The Trojan horse was first spotted by Moscow-based Kaspersky Lab, which calls it RedBrowser. The malicious code poses as an application that promises people the ability to visit mobile Internet sites using text messages instead of an actual Net connection, Kaspersky said in a statement Tuesday.
Instead, the Trojan sends messages to certain premium rate numbers that charge between $5 and $6 per message, Kaspersky said. That could drive up the text message bill for mobile phone users in Russia on the Beeline, MTS and Megafon networks.
So far, Kaspersky has received only one sample of RedBrowser. It is a proof-of-concept Trojan and has not actually infected any handsets in the wild.
"However, other versions of RedBrowser, or similar programs, may well be circulating on the Internet," Kaspersky said. "RedBrowser is a sign that virus writers are extending their reach and no longer only targeting smart phones."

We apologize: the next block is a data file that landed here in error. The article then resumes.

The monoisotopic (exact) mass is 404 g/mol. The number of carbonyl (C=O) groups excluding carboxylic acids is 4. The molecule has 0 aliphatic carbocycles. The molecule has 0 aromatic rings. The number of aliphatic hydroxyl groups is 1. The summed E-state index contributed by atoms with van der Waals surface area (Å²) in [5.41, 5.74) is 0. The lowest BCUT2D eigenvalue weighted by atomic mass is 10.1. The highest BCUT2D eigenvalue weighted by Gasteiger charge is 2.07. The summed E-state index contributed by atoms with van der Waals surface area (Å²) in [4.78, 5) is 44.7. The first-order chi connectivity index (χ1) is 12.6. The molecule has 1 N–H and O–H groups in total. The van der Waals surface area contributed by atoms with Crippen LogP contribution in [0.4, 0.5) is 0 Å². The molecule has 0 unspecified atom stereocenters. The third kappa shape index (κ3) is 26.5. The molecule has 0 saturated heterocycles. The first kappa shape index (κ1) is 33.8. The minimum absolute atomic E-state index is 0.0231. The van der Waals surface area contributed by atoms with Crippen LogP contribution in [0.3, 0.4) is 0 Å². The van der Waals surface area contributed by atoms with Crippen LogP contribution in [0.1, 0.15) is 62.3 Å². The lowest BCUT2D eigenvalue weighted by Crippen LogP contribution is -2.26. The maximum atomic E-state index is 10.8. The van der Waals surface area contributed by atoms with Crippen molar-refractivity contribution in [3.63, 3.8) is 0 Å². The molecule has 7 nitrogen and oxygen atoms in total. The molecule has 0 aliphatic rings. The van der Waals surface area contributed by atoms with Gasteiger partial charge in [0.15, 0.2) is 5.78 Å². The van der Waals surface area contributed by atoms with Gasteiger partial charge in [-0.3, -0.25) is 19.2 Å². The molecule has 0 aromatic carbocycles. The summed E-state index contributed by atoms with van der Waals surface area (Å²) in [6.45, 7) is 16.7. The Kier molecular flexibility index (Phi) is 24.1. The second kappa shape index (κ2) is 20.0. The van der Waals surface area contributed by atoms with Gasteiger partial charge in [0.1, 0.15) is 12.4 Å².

Other experts agreed, pointing out that previous cell phone pests targeted.
"The (RedBrowser) threat itself is low risk and very specific to the Russian market, but it is an important proof of concept in the mobile space," a McAfee representative said in a statement. "It is the first threat aimed at feature phones using Java and therefore independent of either the Symbian or Microsoft operating systems for mobile phones."
The, a JAR format archive. The file, called "redbrowser.jar", can be downloaded to the handset from the Internet, via Bluetooth or a PC link, Kaspersky said. The file can easily be removed from a phone using the standard application removal utilities.
Mobile phone users should be careful not to download or launch unknown programs, antivirus companies suggested.